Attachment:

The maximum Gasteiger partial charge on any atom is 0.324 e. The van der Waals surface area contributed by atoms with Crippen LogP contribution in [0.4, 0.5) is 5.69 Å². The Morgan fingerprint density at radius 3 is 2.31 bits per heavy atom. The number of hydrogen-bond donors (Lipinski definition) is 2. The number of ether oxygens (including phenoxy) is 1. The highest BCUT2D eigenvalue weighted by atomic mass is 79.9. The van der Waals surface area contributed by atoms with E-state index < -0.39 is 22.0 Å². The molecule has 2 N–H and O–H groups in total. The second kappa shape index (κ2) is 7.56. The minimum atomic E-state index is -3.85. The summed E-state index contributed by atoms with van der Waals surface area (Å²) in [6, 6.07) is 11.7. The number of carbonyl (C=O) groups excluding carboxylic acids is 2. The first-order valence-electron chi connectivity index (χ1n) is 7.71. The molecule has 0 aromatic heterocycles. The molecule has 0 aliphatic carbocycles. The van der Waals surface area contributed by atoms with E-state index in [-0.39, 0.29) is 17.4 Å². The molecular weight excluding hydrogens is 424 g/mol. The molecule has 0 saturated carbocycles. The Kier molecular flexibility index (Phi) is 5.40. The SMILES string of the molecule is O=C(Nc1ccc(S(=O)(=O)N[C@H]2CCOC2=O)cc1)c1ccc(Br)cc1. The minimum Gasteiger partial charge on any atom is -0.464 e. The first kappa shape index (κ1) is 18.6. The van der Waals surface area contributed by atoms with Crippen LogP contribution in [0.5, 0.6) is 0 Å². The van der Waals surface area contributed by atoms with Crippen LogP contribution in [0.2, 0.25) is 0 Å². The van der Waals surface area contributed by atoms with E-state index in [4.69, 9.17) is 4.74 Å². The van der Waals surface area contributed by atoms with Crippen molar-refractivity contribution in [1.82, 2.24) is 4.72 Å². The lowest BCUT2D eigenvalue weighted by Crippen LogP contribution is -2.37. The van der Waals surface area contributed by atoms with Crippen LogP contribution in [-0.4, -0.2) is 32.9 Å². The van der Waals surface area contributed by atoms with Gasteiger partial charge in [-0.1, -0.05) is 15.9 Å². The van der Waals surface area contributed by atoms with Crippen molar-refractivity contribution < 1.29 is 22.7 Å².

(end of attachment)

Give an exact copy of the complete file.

The maximum Gasteiger partial charge on any atom is 0.324 e. The van der Waals surface area contributed by atoms with Crippen LogP contribution in [0.4, 0.5) is 5.69 Å². The Morgan fingerprint density at radius 3 is 2.31 bits per heavy atom. The number of hydrogen-bond donors (Lipinski definition) is 2. The number of ether oxygens (including phenoxy) is 1. The highest BCUT2D eigenvalue weighted by atomic mass is 79.9. The van der Waals surface area contributed by atoms with E-state index < -0.39 is 22.0 Å². The molecule has 2 N–H and O–H groups in total. The second kappa shape index (κ2) is 7.56. The minimum atomic E-state index is -3.85. The summed E-state index contributed by atoms with van der Waals surface area (Å²) in [6, 6.07) is 11.7. The number of carbonyl (C=O) groups excluding carboxylic acids is 2. The first-order valence-electron chi connectivity index (χ1n) is 7.71. The molecule has 0 aromatic heterocycles. The molecule has 0 aliphatic carbocycles. The van der Waals surface area contributed by atoms with E-state index in [-0.39, 0.29) is 17.4 Å². The molecular weight excluding hydrogens is 424 g/mol. The molecule has 0 saturated carbocycles. The Kier molecular flexibility index (Phi) is 5.40. The SMILES string of the molecule is O=C(Nc1ccc(S(=O)(=O)N[C@H]2CCOC2=O)cc1)c1ccc(Br)cc1. The minimum Gasteiger partial charge on any atom is -0.464 e. The first kappa shape index (κ1) is 18.6. The van der Waals surface area contributed by atoms with Crippen LogP contribution in [0.5, 0.6) is 0 Å². The van der Waals surface area contributed by atoms with Crippen LogP contribution in [0.2, 0.25) is 0 Å². The van der Waals surface area contributed by atoms with E-state index in [4.69, 9.17) is 4.74 Å². The van der Waals surface area contributed by atoms with Crippen molar-refractivity contribution in [1.82, 2.24) is 4.72 Å². The lowest BCUT2D eigenvalue weighted by Crippen LogP contribution is -2.37. The van der Waals surface area contributed by atoms with Crippen LogP contribution in [-0.4, -0.2) is 32.9 Å². The van der Waals surface area contributed by atoms with Gasteiger partial charge in [-0.1, -0.05) is 15.9 Å². The van der Waals surface area contributed by atoms with Crippen molar-refractivity contribution < 1.29 is 22.7 Å².